Wind Driven 5-Alarm Blaze Challenges Maryland Crews

Dec. 8, 2008
Two homes were completely destroyed by a five-alarm fire in Annapolis late Sunday night, while four others were damaged.

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ANNAPOLIS, Md. -- Two homes were completely destroyed by a five-alarm fire in Annapolis late Sunday night, while four others were damaged.

The fire began at 10:30 p.m. Sunday at a home in the Arundel on the Bay community, in the 3300 block of Shore Drive in Annapolis.

One hundred firefighters from three different fire departments arrived at a large two-story house overlooking the Bay to find that home and one other completely engulfed in flames; soon afterwards, the fire spread to a third house. The first two homes are believed to be total losses; the third sustained significant damage.

At one point, the wind blew the flames into three homes across the street, which were damaged when their siding partially melted in the intense heat.

The sole injuries reported in conjunction with the fire occurred when two firefighters slipped on ice that formed when water from the hoses froze on the ground. None of the homes' residents or any other bystanders were hurt.

Anne Arundel Fire Chief Matt Tobia reports that Sunday's heavy winds were a major factor in the spread of the fire, especially since the homes were located right on the Chesapeake Bay. Wind coming from all directions at a sustained 20 miles per hour made the fire much more difficult to contain. "This is probably the worst conditions that we're going to face as a fire department, in terms of being directly on the water's edge on the Chesapeake Bay, facing severe constant wind."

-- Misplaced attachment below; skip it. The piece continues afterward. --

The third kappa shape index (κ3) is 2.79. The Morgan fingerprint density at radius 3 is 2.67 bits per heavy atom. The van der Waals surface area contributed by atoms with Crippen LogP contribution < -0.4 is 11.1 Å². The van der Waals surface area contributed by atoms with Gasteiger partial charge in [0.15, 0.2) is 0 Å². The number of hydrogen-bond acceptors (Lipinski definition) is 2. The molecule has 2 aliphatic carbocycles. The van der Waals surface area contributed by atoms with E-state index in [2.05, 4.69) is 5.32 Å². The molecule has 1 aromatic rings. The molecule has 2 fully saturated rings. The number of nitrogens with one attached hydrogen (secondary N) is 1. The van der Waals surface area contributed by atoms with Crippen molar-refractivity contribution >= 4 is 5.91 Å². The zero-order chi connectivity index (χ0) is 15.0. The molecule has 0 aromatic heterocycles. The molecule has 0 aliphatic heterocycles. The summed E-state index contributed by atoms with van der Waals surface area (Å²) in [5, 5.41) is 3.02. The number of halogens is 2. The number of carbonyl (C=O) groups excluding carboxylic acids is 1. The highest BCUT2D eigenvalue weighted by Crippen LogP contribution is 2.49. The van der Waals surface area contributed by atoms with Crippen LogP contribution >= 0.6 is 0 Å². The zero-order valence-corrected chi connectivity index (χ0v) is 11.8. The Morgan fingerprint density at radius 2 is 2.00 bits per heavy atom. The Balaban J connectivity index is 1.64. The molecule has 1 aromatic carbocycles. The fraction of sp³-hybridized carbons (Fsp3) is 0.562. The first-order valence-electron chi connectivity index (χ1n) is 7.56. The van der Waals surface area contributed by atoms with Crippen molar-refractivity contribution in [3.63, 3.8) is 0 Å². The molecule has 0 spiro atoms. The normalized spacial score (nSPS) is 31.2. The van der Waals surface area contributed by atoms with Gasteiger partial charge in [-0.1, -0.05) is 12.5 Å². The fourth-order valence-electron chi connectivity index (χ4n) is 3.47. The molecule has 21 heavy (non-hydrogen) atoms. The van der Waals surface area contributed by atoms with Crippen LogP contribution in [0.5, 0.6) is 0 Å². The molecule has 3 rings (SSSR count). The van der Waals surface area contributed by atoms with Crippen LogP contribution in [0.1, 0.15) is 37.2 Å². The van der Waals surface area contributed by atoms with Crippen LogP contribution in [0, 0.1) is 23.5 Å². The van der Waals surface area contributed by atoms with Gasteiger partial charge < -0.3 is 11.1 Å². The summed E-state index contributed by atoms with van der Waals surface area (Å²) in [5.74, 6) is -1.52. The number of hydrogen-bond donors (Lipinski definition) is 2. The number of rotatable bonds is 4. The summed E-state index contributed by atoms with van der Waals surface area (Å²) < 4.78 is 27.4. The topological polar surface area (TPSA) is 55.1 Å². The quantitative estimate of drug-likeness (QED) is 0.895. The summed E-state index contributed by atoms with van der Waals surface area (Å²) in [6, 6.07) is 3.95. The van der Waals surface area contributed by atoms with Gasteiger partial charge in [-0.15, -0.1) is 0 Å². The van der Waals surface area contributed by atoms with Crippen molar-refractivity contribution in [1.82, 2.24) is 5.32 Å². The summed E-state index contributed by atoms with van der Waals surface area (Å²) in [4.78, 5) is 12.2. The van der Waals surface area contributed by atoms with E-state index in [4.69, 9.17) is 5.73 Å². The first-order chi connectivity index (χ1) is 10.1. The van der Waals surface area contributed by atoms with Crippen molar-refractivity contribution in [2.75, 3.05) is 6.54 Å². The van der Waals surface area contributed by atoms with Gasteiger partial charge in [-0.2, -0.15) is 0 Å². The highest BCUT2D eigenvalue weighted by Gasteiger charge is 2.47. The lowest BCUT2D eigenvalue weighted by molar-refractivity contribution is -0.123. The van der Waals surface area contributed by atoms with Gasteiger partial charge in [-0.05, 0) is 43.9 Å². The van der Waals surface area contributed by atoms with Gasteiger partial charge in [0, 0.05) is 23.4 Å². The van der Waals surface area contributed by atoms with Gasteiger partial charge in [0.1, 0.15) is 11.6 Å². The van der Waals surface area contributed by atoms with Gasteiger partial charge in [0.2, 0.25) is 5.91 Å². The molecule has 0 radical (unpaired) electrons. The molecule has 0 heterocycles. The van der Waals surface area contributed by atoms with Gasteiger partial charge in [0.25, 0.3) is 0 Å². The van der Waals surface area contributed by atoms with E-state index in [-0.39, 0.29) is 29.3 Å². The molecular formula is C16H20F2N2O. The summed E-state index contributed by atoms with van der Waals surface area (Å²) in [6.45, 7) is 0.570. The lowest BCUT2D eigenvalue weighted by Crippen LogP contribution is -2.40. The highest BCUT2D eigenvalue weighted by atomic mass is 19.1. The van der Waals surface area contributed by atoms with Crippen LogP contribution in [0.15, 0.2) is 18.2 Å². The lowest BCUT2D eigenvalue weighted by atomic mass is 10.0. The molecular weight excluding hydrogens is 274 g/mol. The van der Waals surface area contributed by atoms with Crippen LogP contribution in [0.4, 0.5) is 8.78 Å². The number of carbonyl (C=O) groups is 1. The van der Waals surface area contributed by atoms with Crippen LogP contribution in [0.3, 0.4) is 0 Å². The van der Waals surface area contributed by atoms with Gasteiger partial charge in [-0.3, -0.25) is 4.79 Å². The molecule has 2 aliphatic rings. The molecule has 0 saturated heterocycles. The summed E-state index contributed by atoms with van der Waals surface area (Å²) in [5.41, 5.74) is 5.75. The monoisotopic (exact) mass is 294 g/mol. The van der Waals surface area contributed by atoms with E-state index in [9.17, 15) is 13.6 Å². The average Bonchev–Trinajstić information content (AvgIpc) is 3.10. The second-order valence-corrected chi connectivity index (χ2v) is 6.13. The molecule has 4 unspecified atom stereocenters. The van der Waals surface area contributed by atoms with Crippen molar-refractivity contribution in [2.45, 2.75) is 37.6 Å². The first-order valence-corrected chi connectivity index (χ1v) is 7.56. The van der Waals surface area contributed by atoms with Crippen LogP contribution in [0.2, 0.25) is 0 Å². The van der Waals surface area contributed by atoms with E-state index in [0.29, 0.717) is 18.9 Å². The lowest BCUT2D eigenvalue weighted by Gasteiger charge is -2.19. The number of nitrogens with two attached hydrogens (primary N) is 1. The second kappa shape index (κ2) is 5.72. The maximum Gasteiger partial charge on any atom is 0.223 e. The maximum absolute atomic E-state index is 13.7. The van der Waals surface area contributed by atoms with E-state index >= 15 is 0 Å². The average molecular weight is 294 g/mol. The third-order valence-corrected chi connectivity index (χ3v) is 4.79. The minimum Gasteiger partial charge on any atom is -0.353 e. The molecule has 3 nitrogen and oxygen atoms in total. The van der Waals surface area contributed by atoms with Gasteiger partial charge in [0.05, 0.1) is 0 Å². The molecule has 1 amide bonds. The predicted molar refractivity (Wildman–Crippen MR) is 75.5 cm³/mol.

But neighbors claim that firefighters were substantially delayed in their arrival at the scene. Area resident Tom Cagle claims that 46 minutes elapsed between the fire's start and the arrival of any firefighters. "It's absolutely unacceptable. Totally unacceptable. It was 46 minutes before the first apparatus got here, and that was an SUV with a lieutenant, no fire apparatus, no water, no firefighting equipment whatsoever... they ran over their own hose, they broke a hose, they had to repair it and then they blew it out again. I have never seen anything like this in my life."

Fire department officials counter that the weather was not their only challenge: the waterfront community of Arundel on the Bay has no fire hydrants, so water had to be drawn by boats and piped to the scene. The roads in the community are very narrow, making it more difficult to move large fire trucks to homes. And Anne Arundel County fire officials also assert that the response time for their trucks was actually a mere nine minutes: the fire was reported to them at 10:25 p.m., they state, and personnel arrived on the scene at 10:34 p.m.

No damage estimate has been developed yet, and the cause of the fire is still under investigation.

Republished with permission of WJLA-TV.

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